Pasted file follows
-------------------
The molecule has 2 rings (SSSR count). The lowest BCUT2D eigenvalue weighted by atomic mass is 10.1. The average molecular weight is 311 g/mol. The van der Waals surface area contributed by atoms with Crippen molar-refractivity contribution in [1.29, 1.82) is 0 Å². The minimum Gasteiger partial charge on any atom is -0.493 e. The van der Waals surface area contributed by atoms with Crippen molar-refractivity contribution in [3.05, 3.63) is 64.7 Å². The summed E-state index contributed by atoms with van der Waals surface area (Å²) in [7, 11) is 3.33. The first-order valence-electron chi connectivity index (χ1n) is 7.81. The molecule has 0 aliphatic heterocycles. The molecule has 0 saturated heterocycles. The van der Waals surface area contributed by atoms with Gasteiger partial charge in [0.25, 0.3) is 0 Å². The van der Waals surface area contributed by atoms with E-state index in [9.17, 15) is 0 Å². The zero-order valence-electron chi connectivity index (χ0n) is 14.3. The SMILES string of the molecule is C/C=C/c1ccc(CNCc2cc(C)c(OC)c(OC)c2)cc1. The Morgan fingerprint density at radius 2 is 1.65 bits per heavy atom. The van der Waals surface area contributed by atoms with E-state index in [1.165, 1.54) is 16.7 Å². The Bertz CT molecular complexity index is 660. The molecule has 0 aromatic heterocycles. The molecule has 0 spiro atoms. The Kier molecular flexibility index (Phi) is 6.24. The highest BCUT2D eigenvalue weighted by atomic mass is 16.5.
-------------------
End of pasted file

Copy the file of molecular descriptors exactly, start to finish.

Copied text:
The molecule has 2 rings (SSSR count). The lowest BCUT2D eigenvalue weighted by atomic mass is 10.1. The average molecular weight is 311 g/mol. The van der Waals surface area contributed by atoms with Crippen molar-refractivity contribution in [1.29, 1.82) is 0 Å². The minimum Gasteiger partial charge on any atom is -0.493 e. The van der Waals surface area contributed by atoms with Crippen molar-refractivity contribution in [3.05, 3.63) is 64.7 Å². The summed E-state index contributed by atoms with van der Waals surface area (Å²) in [7, 11) is 3.33. The first-order valence-electron chi connectivity index (χ1n) is 7.81. The molecule has 0 aliphatic heterocycles. The molecule has 0 saturated heterocycles. The van der Waals surface area contributed by atoms with Gasteiger partial charge in [0.25, 0.3) is 0 Å². The van der Waals surface area contributed by atoms with E-state index in [9.17, 15) is 0 Å². The zero-order valence-electron chi connectivity index (χ0n) is 14.3. The SMILES string of the molecule is C/C=C/c1ccc(CNCc2cc(C)c(OC)c(OC)c2)cc1. The Morgan fingerprint density at radius 2 is 1.65 bits per heavy atom. The van der Waals surface area contributed by atoms with E-state index in [1.165, 1.54) is 16.7 Å². The Bertz CT molecular complexity index is 660. The molecule has 0 aromatic heterocycles. The molecule has 0 spiro atoms. The Kier molecular flexibility index (Phi) is 6.24. The highest BCUT2D eigenvalue weighted by atomic mass is 16.5.